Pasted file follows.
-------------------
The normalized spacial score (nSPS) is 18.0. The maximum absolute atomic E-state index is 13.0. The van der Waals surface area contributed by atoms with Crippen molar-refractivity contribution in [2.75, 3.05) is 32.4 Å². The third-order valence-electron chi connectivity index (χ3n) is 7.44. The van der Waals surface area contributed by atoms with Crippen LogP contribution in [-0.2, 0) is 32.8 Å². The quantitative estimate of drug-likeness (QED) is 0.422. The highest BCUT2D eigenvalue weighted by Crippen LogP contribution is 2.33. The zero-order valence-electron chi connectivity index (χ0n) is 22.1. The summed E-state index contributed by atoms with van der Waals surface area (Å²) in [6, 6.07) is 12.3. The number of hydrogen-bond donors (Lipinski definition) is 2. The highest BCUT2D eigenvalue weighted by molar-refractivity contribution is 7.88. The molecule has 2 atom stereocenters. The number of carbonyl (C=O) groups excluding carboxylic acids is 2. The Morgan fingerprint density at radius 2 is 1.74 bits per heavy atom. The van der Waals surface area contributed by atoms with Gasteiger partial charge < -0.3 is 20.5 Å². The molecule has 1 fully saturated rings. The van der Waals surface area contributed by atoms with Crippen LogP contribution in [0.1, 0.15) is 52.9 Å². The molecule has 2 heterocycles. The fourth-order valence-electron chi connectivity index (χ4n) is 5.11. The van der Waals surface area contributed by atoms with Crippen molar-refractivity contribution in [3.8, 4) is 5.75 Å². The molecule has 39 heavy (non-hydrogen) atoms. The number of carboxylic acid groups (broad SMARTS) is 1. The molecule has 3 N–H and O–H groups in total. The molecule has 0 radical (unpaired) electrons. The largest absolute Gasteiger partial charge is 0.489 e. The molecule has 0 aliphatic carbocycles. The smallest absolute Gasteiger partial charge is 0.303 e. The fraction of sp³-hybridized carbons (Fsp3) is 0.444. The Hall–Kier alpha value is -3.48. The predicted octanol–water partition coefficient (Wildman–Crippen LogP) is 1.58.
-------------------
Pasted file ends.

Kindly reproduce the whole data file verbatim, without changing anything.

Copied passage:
The normalized spacial score (nSPS) is 18.0. The maximum absolute atomic E-state index is 13.0. The van der Waals surface area contributed by atoms with Crippen molar-refractivity contribution in [2.75, 3.05) is 32.4 Å². The third-order valence-electron chi connectivity index (χ3n) is 7.44. The van der Waals surface area contributed by atoms with Crippen LogP contribution in [-0.2, 0) is 32.8 Å². The quantitative estimate of drug-likeness (QED) is 0.422. The highest BCUT2D eigenvalue weighted by Crippen LogP contribution is 2.33. The zero-order valence-electron chi connectivity index (χ0n) is 22.1. The summed E-state index contributed by atoms with van der Waals surface area (Å²) in [6, 6.07) is 12.3. The number of hydrogen-bond donors (Lipinski definition) is 2. The highest BCUT2D eigenvalue weighted by molar-refractivity contribution is 7.88. The molecule has 2 atom stereocenters. The number of carbonyl (C=O) groups excluding carboxylic acids is 2. The Morgan fingerprint density at radius 2 is 1.74 bits per heavy atom. The van der Waals surface area contributed by atoms with Gasteiger partial charge < -0.3 is 20.5 Å². The molecule has 1 fully saturated rings. The van der Waals surface area contributed by atoms with Crippen LogP contribution in [0.1, 0.15) is 52.9 Å². The molecule has 2 heterocycles. The fourth-order valence-electron chi connectivity index (χ4n) is 5.11. The van der Waals surface area contributed by atoms with Crippen molar-refractivity contribution in [3.8, 4) is 5.75 Å². The molecule has 39 heavy (non-hydrogen) atoms. The number of carboxylic acid groups (broad SMARTS) is 1. The molecule has 3 N–H and O–H groups in total. The molecule has 0 radical (unpaired) electrons. The largest absolute Gasteiger partial charge is 0.489 e. The molecule has 0 aliphatic carbocycles. The smallest absolute Gasteiger partial charge is 0.303 e. The fraction of sp³-hybridized carbons (Fsp3) is 0.444. The Hall–Kier alpha value is -3.48. The predicted octanol–water partition coefficient (Wildman–Crippen LogP) is 1.58.